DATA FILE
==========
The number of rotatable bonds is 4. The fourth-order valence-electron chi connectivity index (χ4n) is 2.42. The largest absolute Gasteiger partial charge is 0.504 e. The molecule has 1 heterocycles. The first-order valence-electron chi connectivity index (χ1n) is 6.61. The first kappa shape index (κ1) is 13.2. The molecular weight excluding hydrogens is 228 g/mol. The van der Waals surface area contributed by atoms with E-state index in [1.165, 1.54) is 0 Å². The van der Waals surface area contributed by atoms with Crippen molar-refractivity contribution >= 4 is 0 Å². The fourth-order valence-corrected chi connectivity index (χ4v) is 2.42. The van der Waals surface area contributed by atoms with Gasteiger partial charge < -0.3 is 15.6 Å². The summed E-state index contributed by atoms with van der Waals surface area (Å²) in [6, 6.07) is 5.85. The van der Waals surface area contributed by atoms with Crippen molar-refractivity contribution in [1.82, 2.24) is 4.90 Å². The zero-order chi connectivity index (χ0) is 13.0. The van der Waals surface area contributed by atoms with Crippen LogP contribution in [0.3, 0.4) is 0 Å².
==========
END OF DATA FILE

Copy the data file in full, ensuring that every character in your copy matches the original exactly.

The number of rotatable bonds is 4. The fourth-order valence-electron chi connectivity index (χ4n) is 2.42. The largest absolute Gasteiger partial charge is 0.504 e. The molecule has 1 heterocycles. The first-order valence-electron chi connectivity index (χ1n) is 6.61. The first kappa shape index (κ1) is 13.2. The molecular weight excluding hydrogens is 228 g/mol. The van der Waals surface area contributed by atoms with E-state index in [1.165, 1.54) is 0 Å². The van der Waals surface area contributed by atoms with Crippen molar-refractivity contribution >= 4 is 0 Å². The fourth-order valence-corrected chi connectivity index (χ4v) is 2.42. The van der Waals surface area contributed by atoms with Gasteiger partial charge < -0.3 is 15.6 Å². The summed E-state index contributed by atoms with van der Waals surface area (Å²) in [6, 6.07) is 5.85. The van der Waals surface area contributed by atoms with Crippen molar-refractivity contribution in [1.82, 2.24) is 4.90 Å². The zero-order chi connectivity index (χ0) is 13.0. The van der Waals surface area contributed by atoms with Crippen LogP contribution in [0.3, 0.4) is 0 Å².